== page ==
Teachers are having some anxiety this year about maintaining test scores while teaching common core standards to students learning English. In the past, schools serving these students have received honors and high scores, due largely to innovative programs. The Atlantic is following the progress of one such school throughout the year.
Remarkable things are happening at Laurel Street Elementary School in Los Angeles. Ninety percent of its 580 students are eligible for free or reduced lunch.
Despite years of state funding cuts and classes that average 30 or more kids apiece, an amazing 83 percent of Laurel Street’s students scored at proficient or higher on a recent state language-arts exam, and 91 percent scored that high on the math test.
Laurel Street kids tend to do better on math because it’s a kind of transitional language for students still learning to read and speak English fluently, said fourth-grade math teacher Angel Chavarin. He learned English himself while attending a Los Angeles public school years ago.
Laurel Street students rarely express a typical lament of American students: “I’m not a math person.” Instead, teachers say they’re more likely to hear the opposite. “We have kids who say they’re good in math, but not in language arts,” said Chavarin. “We tell them they can be good in both.”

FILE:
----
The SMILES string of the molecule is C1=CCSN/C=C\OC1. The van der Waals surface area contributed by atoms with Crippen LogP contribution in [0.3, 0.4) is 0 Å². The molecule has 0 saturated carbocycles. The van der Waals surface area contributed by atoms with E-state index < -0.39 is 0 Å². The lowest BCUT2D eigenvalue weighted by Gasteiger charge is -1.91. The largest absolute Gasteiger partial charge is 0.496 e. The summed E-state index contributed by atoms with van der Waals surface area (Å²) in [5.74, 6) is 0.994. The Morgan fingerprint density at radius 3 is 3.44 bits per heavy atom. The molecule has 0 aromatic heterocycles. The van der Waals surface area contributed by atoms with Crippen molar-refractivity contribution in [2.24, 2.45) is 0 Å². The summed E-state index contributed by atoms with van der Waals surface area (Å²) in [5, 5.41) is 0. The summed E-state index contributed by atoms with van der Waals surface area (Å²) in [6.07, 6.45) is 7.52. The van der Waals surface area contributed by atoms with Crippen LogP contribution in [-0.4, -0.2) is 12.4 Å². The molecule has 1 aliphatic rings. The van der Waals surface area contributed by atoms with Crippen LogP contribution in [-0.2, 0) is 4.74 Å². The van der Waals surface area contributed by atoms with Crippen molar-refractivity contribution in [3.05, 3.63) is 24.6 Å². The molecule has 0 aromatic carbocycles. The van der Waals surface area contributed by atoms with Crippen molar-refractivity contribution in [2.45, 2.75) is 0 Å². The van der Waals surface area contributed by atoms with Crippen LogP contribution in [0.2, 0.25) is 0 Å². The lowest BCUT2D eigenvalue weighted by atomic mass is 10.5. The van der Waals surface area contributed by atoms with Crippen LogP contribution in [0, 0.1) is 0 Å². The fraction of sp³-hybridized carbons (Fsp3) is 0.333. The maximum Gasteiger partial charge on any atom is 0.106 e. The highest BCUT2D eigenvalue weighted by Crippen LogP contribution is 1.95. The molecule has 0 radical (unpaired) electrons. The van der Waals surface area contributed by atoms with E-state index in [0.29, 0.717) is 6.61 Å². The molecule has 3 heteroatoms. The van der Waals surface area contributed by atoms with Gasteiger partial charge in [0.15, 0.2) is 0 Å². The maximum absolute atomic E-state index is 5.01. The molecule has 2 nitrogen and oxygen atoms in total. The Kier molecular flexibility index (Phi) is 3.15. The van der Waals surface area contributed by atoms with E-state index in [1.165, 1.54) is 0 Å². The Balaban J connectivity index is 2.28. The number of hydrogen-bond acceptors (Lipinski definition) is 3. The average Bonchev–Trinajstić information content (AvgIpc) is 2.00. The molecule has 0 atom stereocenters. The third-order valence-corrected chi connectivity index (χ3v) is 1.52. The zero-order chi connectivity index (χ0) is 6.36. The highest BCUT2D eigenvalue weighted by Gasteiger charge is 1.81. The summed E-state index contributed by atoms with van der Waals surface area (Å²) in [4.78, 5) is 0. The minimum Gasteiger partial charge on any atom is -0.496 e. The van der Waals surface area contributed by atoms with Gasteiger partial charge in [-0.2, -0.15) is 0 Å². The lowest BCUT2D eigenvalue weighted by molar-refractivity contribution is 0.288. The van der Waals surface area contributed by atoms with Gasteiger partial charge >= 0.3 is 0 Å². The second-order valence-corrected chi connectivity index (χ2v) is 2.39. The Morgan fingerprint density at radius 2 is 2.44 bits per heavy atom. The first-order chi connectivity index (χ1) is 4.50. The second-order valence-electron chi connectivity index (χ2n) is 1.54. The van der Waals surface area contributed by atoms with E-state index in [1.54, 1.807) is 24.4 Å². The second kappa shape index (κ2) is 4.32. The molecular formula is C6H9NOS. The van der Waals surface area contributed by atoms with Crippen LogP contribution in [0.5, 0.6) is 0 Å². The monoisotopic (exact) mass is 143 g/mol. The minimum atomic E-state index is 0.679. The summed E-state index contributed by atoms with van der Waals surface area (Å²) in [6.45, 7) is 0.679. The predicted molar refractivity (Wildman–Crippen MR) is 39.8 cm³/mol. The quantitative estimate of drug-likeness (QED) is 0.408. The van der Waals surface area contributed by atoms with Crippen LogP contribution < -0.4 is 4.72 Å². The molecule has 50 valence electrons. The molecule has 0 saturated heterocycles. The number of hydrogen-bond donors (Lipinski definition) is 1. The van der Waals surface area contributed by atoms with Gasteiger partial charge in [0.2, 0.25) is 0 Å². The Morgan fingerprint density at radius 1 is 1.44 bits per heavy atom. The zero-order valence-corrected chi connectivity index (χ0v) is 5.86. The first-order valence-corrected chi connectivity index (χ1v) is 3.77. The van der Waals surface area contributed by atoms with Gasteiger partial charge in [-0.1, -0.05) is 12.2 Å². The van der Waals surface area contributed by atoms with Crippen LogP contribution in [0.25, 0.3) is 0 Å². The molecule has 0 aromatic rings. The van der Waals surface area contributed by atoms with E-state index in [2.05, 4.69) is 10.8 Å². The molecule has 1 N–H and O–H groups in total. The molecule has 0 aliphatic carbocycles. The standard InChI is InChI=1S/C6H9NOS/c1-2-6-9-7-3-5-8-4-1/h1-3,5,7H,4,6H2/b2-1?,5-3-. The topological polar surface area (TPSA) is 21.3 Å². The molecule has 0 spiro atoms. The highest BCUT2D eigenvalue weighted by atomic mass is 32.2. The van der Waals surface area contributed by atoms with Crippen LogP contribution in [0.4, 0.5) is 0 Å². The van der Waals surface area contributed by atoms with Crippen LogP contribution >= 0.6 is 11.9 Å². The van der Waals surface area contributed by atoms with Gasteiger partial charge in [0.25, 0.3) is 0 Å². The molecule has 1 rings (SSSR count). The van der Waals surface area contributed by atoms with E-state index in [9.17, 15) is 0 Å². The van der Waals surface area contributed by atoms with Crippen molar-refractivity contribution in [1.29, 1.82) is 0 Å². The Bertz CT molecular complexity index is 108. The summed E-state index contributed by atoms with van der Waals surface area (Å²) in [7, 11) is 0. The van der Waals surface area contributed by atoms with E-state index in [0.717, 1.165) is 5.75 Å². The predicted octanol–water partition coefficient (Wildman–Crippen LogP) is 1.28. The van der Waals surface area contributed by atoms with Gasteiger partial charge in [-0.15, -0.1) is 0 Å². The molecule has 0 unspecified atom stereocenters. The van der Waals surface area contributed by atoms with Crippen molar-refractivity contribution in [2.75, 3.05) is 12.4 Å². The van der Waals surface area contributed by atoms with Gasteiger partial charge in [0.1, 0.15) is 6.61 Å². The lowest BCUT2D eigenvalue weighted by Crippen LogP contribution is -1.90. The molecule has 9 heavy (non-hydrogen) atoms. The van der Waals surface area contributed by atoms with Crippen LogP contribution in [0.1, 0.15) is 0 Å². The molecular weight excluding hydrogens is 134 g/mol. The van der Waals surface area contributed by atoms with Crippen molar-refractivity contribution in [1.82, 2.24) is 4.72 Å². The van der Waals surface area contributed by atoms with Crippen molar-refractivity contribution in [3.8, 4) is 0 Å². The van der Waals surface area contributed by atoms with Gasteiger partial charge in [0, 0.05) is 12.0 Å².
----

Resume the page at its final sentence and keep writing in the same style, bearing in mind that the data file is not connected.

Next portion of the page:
Common Core and English Language Learners
But this year, teachers at Laurel Street are a bit more anxious about their achievement levels than usual. That’s because they, like most schools in the country, are in the midst of transitioning to the new Common Core standards.
Voluntarily adopted by 45 states, the new standards stress critical thinking, deeper learning, and more sophisticated vocabularies, with the aim of making American students more competitive with their peers from around the world.
The creators of these standards hope they will boost the achievement levels of most students, but some educators worry that the standards might inadvertently hurt one of the fastest growing groups of students in the country: students whose native language is not English.
Since Laurel Street has been so successful in effectively educating these students in the past, it’s a good place to take an in-depth look at how one school is dealing with this issue. The school leadership agreed to let a reporter follow the transition over the year.
“The language demands of the Common Core are enormous,” said Ben Sanders of the California Office to Reform Education, which supports implementation of the new standards. “This is absolutely going to be a big challenge to English learners.”
And English learners are a big challenge to the U.S. public school system.
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